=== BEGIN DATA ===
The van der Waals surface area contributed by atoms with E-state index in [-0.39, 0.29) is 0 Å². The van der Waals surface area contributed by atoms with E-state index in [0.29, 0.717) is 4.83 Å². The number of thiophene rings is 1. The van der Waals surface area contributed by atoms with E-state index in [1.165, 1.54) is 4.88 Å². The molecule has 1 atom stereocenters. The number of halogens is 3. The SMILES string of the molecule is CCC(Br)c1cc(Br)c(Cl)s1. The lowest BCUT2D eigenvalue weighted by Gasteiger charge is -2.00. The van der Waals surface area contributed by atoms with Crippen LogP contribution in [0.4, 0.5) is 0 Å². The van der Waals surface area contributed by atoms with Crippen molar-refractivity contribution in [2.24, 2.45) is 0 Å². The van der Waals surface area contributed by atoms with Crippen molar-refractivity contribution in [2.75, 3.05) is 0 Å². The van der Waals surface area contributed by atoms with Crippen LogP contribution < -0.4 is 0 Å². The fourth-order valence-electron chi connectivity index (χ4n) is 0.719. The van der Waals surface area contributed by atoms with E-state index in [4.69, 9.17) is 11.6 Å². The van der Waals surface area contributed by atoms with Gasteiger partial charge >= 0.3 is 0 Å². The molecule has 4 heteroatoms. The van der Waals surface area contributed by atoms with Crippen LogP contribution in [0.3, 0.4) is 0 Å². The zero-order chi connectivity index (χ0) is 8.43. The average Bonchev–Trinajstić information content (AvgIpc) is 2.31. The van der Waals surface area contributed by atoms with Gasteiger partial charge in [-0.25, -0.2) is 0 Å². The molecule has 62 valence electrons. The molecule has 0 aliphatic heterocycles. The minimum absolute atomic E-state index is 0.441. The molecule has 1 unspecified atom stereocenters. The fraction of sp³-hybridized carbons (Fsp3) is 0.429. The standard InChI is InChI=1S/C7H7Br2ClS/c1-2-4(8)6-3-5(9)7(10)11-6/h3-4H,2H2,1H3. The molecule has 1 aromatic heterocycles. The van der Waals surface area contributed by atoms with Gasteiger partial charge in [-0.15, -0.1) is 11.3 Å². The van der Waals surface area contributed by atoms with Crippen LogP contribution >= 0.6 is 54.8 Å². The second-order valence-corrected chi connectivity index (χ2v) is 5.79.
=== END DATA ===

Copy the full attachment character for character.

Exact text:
The van der Waals surface area contributed by atoms with E-state index in [-0.39, 0.29) is 0 Å². The van der Waals surface area contributed by atoms with E-state index in [0.29, 0.717) is 4.83 Å². The number of thiophene rings is 1. The van der Waals surface area contributed by atoms with E-state index in [1.165, 1.54) is 4.88 Å². The molecule has 1 atom stereocenters. The number of halogens is 3. The SMILES string of the molecule is CCC(Br)c1cc(Br)c(Cl)s1. The lowest BCUT2D eigenvalue weighted by Gasteiger charge is -2.00. The van der Waals surface area contributed by atoms with Crippen LogP contribution in [0.4, 0.5) is 0 Å². The van der Waals surface area contributed by atoms with Crippen molar-refractivity contribution in [2.24, 2.45) is 0 Å². The van der Waals surface area contributed by atoms with Crippen molar-refractivity contribution in [2.75, 3.05) is 0 Å². The van der Waals surface area contributed by atoms with Crippen LogP contribution < -0.4 is 0 Å². The fourth-order valence-electron chi connectivity index (χ4n) is 0.719. The van der Waals surface area contributed by atoms with E-state index in [4.69, 9.17) is 11.6 Å². The van der Waals surface area contributed by atoms with Gasteiger partial charge >= 0.3 is 0 Å². The molecule has 4 heteroatoms. The van der Waals surface area contributed by atoms with Crippen LogP contribution in [0.3, 0.4) is 0 Å². The zero-order chi connectivity index (χ0) is 8.43. The average Bonchev–Trinajstić information content (AvgIpc) is 2.31. The van der Waals surface area contributed by atoms with Gasteiger partial charge in [-0.25, -0.2) is 0 Å². The molecule has 62 valence electrons. The molecule has 0 aliphatic heterocycles. The minimum absolute atomic E-state index is 0.441. The molecule has 1 unspecified atom stereocenters. The fraction of sp³-hybridized carbons (Fsp3) is 0.429. The standard InChI is InChI=1S/C7H7Br2ClS/c1-2-4(8)6-3-5(9)7(10)11-6/h3-4H,2H2,1H3. The molecule has 1 aromatic heterocycles. The van der Waals surface area contributed by atoms with Gasteiger partial charge in [-0.15, -0.1) is 11.3 Å². The van der Waals surface area contributed by atoms with Crippen LogP contribution >= 0.6 is 54.8 Å². The second-order valence-corrected chi connectivity index (χ2v) is 5.79.